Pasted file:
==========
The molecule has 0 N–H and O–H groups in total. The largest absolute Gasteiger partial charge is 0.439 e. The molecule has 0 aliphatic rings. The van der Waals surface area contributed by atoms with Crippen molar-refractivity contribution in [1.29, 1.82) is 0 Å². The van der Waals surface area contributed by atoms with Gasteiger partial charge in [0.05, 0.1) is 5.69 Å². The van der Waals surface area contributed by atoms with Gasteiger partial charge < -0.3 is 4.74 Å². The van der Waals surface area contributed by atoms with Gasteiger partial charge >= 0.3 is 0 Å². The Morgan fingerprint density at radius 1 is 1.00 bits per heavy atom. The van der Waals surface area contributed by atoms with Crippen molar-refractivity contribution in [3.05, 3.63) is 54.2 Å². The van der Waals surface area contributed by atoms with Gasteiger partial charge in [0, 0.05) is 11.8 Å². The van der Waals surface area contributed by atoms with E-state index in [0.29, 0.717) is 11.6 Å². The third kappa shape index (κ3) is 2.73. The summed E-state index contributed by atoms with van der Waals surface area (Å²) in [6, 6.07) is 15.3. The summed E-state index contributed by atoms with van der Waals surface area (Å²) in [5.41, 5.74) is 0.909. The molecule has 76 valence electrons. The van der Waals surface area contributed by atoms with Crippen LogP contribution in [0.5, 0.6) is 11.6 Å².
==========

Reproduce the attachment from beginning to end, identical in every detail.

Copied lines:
The molecule has 0 N–H and O–H groups in total. The largest absolute Gasteiger partial charge is 0.439 e. The molecule has 0 aliphatic rings. The van der Waals surface area contributed by atoms with Crippen molar-refractivity contribution in [1.29, 1.82) is 0 Å². The van der Waals surface area contributed by atoms with Gasteiger partial charge in [0.05, 0.1) is 5.69 Å². The van der Waals surface area contributed by atoms with Gasteiger partial charge < -0.3 is 4.74 Å². The van der Waals surface area contributed by atoms with Gasteiger partial charge >= 0.3 is 0 Å². The Morgan fingerprint density at radius 1 is 1.00 bits per heavy atom. The van der Waals surface area contributed by atoms with Crippen molar-refractivity contribution in [3.05, 3.63) is 54.2 Å². The van der Waals surface area contributed by atoms with Gasteiger partial charge in [0, 0.05) is 11.8 Å². The van der Waals surface area contributed by atoms with E-state index in [0.29, 0.717) is 11.6 Å². The third kappa shape index (κ3) is 2.73. The summed E-state index contributed by atoms with van der Waals surface area (Å²) in [6, 6.07) is 15.3. The summed E-state index contributed by atoms with van der Waals surface area (Å²) in [5.41, 5.74) is 0.909. The molecule has 76 valence electrons. The van der Waals surface area contributed by atoms with Crippen LogP contribution in [0.5, 0.6) is 11.6 Å².